Eye For Film >> Movies >> Dawn Breaks Behind The Eyes (2021) Film Review
Dawn Breaks Behind The Eyes
Reviewed by: Jennie Kermode
A couple arrive at a magnificent, albeit somewhat dilapidated, stately home in the middle of nowhere. It’s the woman to whom this has been bequeathed. The man makes a point of saying ‘we’ a lot, his attitude proprietary toward woman and house alike, his anger growing as she makes herself at ease. She has a sensual encounter with something barely glimpsed in a mirror. He’s afraid to explore the basement. Lost car keys necessitate an overnight stay. Have we seen this before? Most certainly, suggests filmmaker Kevin Kopacka, deftly pulling away the first of several elaborately woven rugs. Perhaps a better question is: did we learn anything from it? And how many times do we have to go through it again before we will?
A curious choice for Frightfest 2021, chosen perhaps because it requires an understanding of the visual language of several horror subgenres, Kopacka’s playful metacinematic endeavour is as gorgeously realised as it is wilfully esoteric. To wit, it will delight the eyes whether or not you succeed in engaging with its underlying ideas. If the opening montage and the font choice for the titles don’t give it away, its heart is in that period around the late Sixties and early Seventies when, briefly, experimental cinema had mainstream appeal, and there are ample references you films of the era for fans to enjoy.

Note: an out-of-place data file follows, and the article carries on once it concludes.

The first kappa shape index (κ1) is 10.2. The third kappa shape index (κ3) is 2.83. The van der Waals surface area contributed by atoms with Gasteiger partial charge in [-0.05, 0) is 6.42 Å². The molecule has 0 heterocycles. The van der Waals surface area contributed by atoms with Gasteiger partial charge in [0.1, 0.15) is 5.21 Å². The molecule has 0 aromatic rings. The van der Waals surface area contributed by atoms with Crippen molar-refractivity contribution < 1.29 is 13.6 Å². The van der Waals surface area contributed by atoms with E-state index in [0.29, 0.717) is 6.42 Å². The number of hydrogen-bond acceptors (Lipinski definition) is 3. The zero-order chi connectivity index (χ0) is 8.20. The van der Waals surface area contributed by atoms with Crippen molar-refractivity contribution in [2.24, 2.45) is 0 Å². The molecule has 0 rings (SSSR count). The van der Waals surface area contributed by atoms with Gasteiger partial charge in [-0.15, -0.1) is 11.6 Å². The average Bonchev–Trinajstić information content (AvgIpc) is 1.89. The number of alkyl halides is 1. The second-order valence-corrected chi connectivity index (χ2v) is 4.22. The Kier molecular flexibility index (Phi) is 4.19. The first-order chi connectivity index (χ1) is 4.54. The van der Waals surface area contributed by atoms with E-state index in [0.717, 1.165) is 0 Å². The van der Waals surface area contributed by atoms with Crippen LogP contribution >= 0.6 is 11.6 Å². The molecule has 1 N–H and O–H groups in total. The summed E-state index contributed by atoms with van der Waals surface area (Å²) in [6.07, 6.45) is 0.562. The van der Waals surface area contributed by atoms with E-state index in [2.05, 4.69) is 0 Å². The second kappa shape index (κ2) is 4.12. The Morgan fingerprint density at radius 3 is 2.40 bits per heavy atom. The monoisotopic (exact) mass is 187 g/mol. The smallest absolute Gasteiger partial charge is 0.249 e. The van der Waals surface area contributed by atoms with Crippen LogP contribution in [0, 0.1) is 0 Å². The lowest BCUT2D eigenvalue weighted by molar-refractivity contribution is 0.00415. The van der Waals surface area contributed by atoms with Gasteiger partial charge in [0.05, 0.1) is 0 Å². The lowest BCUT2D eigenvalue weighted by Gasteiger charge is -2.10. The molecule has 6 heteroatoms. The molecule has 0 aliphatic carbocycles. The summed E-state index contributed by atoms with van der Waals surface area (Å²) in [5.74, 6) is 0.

The narrative proper – such as it is – explores the relationship between the aforementioned man and woman, considering the way that it might play out in different contexts. Simultaneously, it is exploring our expectations of relationships in films more widely and asking how much we base our own intimate interactions on these and other fictional tropes. What does it take to break free from the constraints of the script, to examine our own lives and determine our own courses without depending on pre-existing templates? Unless we do that, can it really mean anything to say that we are in love?
Kopacka is clearly in love with that stately home, the inspiration for the film and for many of his visual compositions. He observes it the way his female protagonist observes the male, with a degree of admiration for its unchanged state, its resilience over the years, yet with an eye which constantly searches for flexibility. Numerous scenarios are played out in this landscape, from film shoots to dinner parties to orgies. If they all look familiar, that’s part of the spell. They have never looked as beautiful. One might easily hope for this enchantment to endure, but that suits some better than others, and in the end, change comes to all things.Reviewed on: 28 Aug 2021